Looking way back at age 40, from a male perspective – though it may well be valid for many females; I would say that deep inside, most 40-year-old men still think – if that is not too strong a word – that they are: 1) still 20, and 2) devastatingly attractive. I am reminded of Steely Dan’s song “Hey 19” and the lyric,
Hey Nineteen; No, we can’t dance together. No, we can’t talk at all. Please take me along when you slide on down
With some rare exceptions, people in their 20’s tend to be attracted to others in their 20’s. If people have an age difference of ten years, they still retain a good bit of pop-cultural commonality. By the time the age gap stretches to 20 years, the “attraction” aspect potentially becomes quite complicated by issues of social abnormality on the part of both parties.
Is an attraction that spans more than 20 year age gap driven on the part of the younger party by displaced parental affection? By some sort of deep-seated insecurities? By a gold-digger inclination? Is the attraction on the part of the older party, an exertion of narcissism? Is it a self-deception that will wear thin? I am not saying it is impossible for any two people of whatever ages to find deep and enduring love, or maybe only a mutually-beneficial interdependency; but I think it is a mistake for someone who is entering their 40’s – when their brain is functioning at the most sophisticated level it will ever achieve; when they are perhaps their most acute – to fall into patterns of behavior that may be ill-considered and which a younger partner may not be mentally equipped to evade.
I came to this realization when I took a brief stint as a high school teacher in my early 40’s, and was surrounded by teenage students over whom I had authority. Some few of them reacted to this relation with varying degrees of flirtatiousness. But they were not actually “attracted” in any way to their crusty and grouchy old chemistry teacher – they were just exploring expedient means of avoiding bad grades! A young, healthy, intelligent human is beautiful to all of us – the subject of our arts. But it is ridiculous, every time, for a school teacher to forget that their students are children. They literally do not know what they are doing! It is up to the teacher foremost, to manage the teacher-student relationships.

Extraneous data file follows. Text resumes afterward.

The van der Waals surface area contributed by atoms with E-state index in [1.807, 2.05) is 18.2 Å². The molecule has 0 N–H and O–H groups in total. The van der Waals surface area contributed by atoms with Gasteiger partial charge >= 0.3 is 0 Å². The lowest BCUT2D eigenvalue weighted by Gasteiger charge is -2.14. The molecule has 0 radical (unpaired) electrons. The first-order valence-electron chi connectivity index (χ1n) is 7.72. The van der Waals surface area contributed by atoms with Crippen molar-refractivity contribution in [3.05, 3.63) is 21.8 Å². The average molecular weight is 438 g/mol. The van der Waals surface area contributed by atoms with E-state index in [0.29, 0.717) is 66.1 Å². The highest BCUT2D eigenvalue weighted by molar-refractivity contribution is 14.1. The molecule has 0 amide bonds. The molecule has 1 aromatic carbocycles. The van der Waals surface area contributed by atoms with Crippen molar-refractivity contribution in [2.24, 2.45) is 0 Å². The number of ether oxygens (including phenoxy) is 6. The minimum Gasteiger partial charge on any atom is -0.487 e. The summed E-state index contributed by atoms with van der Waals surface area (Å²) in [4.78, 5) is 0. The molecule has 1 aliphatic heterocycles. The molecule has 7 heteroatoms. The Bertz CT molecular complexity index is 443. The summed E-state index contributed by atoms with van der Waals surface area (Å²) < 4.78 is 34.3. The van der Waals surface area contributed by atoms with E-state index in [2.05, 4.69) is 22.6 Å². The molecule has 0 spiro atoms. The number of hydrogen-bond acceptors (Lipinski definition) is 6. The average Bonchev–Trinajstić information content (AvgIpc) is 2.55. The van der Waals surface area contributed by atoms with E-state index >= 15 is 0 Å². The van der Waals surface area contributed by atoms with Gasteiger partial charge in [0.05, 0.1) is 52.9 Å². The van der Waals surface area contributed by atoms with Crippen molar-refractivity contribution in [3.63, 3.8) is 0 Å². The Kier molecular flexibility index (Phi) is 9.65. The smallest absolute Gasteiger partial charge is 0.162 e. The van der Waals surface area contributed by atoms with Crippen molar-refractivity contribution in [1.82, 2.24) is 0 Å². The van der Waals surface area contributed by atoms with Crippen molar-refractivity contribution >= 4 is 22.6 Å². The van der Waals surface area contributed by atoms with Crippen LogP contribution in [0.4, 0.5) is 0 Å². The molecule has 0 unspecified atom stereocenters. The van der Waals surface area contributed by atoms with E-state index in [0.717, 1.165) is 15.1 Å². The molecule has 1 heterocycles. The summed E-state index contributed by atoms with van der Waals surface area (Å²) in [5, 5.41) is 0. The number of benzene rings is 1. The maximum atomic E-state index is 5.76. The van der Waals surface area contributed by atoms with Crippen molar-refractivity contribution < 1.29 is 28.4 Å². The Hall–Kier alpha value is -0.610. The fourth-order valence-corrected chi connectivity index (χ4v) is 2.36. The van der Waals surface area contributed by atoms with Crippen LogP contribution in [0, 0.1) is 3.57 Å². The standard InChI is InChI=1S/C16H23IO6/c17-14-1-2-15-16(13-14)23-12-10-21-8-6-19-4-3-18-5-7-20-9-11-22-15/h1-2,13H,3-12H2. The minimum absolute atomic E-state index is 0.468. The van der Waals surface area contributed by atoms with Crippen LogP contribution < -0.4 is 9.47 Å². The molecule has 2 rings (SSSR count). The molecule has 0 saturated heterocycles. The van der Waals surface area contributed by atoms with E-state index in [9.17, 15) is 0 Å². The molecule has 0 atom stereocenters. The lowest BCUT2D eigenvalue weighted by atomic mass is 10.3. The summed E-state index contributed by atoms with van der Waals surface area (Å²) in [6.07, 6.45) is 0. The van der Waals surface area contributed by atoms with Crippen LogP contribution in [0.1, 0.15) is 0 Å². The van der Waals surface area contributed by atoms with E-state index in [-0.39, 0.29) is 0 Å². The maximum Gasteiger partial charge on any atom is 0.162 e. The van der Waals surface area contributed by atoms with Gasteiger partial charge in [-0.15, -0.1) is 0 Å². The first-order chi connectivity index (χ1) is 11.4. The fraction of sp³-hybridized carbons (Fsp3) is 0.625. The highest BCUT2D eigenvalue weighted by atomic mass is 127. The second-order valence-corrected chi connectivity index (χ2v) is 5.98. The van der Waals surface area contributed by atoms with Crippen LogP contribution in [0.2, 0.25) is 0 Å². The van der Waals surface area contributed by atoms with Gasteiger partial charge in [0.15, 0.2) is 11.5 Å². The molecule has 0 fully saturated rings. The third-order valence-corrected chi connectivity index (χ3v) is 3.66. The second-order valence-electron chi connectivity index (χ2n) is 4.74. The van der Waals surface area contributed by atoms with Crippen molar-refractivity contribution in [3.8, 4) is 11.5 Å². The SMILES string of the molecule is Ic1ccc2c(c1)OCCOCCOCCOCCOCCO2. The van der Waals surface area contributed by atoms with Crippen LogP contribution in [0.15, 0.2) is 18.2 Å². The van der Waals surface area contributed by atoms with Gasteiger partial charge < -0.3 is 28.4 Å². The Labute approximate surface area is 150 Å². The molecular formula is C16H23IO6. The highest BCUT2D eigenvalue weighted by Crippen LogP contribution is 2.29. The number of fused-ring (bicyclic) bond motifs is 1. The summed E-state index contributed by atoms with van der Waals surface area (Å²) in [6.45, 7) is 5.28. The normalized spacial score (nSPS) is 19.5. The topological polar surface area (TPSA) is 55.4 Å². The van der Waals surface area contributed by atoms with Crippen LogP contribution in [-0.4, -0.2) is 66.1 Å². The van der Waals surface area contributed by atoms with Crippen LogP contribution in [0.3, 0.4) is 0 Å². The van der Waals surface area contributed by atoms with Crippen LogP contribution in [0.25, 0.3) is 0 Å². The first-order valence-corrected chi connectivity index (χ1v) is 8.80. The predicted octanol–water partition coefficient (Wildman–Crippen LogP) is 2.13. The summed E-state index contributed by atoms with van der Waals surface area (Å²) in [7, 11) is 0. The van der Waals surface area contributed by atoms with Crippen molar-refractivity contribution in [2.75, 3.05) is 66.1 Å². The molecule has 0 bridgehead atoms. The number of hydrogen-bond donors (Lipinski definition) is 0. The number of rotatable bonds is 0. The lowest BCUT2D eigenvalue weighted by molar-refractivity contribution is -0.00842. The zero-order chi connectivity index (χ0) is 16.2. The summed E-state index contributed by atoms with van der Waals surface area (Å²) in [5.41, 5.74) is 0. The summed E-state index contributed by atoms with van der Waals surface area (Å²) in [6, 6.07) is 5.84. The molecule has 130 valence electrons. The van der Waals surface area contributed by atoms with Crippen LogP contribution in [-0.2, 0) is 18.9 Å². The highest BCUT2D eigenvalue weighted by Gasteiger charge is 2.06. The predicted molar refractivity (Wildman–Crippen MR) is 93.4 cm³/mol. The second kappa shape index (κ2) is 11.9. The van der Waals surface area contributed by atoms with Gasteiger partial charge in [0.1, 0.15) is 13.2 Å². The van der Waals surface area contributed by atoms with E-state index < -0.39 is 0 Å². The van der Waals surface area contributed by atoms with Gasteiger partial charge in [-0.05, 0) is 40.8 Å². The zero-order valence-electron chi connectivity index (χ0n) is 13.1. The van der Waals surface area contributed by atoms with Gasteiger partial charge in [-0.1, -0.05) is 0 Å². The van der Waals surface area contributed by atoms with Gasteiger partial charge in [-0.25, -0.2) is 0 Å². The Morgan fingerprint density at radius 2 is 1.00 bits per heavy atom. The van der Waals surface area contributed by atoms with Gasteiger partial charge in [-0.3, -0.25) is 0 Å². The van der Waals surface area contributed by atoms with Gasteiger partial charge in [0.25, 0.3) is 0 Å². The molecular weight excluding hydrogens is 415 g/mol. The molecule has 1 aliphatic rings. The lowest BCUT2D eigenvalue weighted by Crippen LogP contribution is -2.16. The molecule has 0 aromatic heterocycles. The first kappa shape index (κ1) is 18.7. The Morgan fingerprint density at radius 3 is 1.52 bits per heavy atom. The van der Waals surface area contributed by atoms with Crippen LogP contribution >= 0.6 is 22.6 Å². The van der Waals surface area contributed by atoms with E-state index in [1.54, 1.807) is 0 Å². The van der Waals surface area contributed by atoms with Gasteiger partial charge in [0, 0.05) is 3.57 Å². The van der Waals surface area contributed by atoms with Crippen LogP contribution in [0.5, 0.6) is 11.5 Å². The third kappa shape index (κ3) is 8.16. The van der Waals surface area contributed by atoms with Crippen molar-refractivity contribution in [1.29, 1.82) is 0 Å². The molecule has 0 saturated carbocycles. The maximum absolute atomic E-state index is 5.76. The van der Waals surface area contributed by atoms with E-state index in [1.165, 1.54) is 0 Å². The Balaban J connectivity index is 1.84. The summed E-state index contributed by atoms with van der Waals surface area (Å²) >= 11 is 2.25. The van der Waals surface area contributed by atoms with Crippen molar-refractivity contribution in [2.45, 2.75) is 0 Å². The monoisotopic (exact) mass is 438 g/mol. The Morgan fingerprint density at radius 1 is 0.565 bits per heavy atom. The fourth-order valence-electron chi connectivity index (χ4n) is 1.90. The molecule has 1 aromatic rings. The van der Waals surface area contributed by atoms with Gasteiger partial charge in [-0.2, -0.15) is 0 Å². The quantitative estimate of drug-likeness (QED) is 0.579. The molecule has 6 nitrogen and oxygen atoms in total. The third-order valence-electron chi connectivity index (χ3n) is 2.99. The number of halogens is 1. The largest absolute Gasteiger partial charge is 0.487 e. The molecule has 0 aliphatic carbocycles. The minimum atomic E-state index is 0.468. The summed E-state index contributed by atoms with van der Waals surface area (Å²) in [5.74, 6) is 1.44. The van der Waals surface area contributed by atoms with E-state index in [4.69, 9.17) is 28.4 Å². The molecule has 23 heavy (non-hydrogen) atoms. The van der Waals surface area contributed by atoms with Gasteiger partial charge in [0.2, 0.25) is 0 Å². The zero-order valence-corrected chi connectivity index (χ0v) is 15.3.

Soon afterward, I also realized that I have a very difficult time telling, at a glance, whether a young person is 17 or 27. I also realized that, not having had kids of my own, and having been away from the reach of television for some years, I was out of touch with the latest entertainment trends. As a middle-aged person from another country, my commonality with my students was one thing only: the chemistry course we populated. And that was as it should be.
After a month or so of teaching, I recognized all of this and left behind the initial giddiness rush of having felt “popular” with the new students. The teaching adage “Don’t smile until after Christmas” shone it its wisdom. But I gradually found that this realization extended far beyond the classroom. Now, almost everyone twenty years younger – and that now includes those approaching their 40’s – are still “children”. They are to be nurtured and supported, but they are not “prospects”.
Beginning by age 40, a person needs to have developed the mental habits of critical thinking about social relationships, and also to cultivate an appreciation for the physical appearance of one’s age-peers. Although the straight-grained wood of a Douglas Fir is praiseworthy for its uniformity and strength, a truly regal desktop is made of burl wood – minutely twisted and contorted by the years! So to, with humans – in their appearance, and even more so in their consciousness – do not fail to absorb that into your aesthetic.